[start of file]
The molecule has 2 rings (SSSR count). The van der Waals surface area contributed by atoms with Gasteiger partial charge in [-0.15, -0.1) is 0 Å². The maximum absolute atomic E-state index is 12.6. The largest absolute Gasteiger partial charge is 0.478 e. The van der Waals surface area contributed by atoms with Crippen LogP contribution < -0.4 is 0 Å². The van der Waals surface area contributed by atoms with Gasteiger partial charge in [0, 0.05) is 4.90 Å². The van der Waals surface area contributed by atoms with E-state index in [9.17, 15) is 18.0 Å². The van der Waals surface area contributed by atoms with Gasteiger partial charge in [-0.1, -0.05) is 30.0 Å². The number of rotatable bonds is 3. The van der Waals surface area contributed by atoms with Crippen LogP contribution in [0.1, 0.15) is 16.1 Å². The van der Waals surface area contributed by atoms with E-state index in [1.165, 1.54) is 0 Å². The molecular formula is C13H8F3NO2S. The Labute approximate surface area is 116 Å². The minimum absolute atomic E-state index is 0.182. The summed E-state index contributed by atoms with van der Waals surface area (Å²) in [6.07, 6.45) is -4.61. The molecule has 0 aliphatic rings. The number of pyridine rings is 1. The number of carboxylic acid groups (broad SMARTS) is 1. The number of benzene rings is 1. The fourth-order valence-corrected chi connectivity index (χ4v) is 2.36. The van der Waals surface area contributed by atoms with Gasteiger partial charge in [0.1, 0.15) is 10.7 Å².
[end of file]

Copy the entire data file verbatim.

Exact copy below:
The molecule has 2 rings (SSSR count). The van der Waals surface area contributed by atoms with Gasteiger partial charge in [-0.15, -0.1) is 0 Å². The maximum absolute atomic E-state index is 12.6. The largest absolute Gasteiger partial charge is 0.478 e. The van der Waals surface area contributed by atoms with Crippen LogP contribution < -0.4 is 0 Å². The van der Waals surface area contributed by atoms with Gasteiger partial charge in [0, 0.05) is 4.90 Å². The van der Waals surface area contributed by atoms with E-state index in [9.17, 15) is 18.0 Å². The van der Waals surface area contributed by atoms with Gasteiger partial charge in [-0.1, -0.05) is 30.0 Å². The number of rotatable bonds is 3. The van der Waals surface area contributed by atoms with Crippen LogP contribution in [0.1, 0.15) is 16.1 Å². The van der Waals surface area contributed by atoms with E-state index in [1.165, 1.54) is 0 Å². The molecular formula is C13H8F3NO2S. The Labute approximate surface area is 116 Å². The minimum absolute atomic E-state index is 0.182. The summed E-state index contributed by atoms with van der Waals surface area (Å²) in [6.07, 6.45) is -4.61. The molecule has 0 aliphatic rings. The number of pyridine rings is 1. The number of carboxylic acid groups (broad SMARTS) is 1. The number of benzene rings is 1. The fourth-order valence-corrected chi connectivity index (χ4v) is 2.36. The van der Waals surface area contributed by atoms with Gasteiger partial charge in [0.1, 0.15) is 10.7 Å².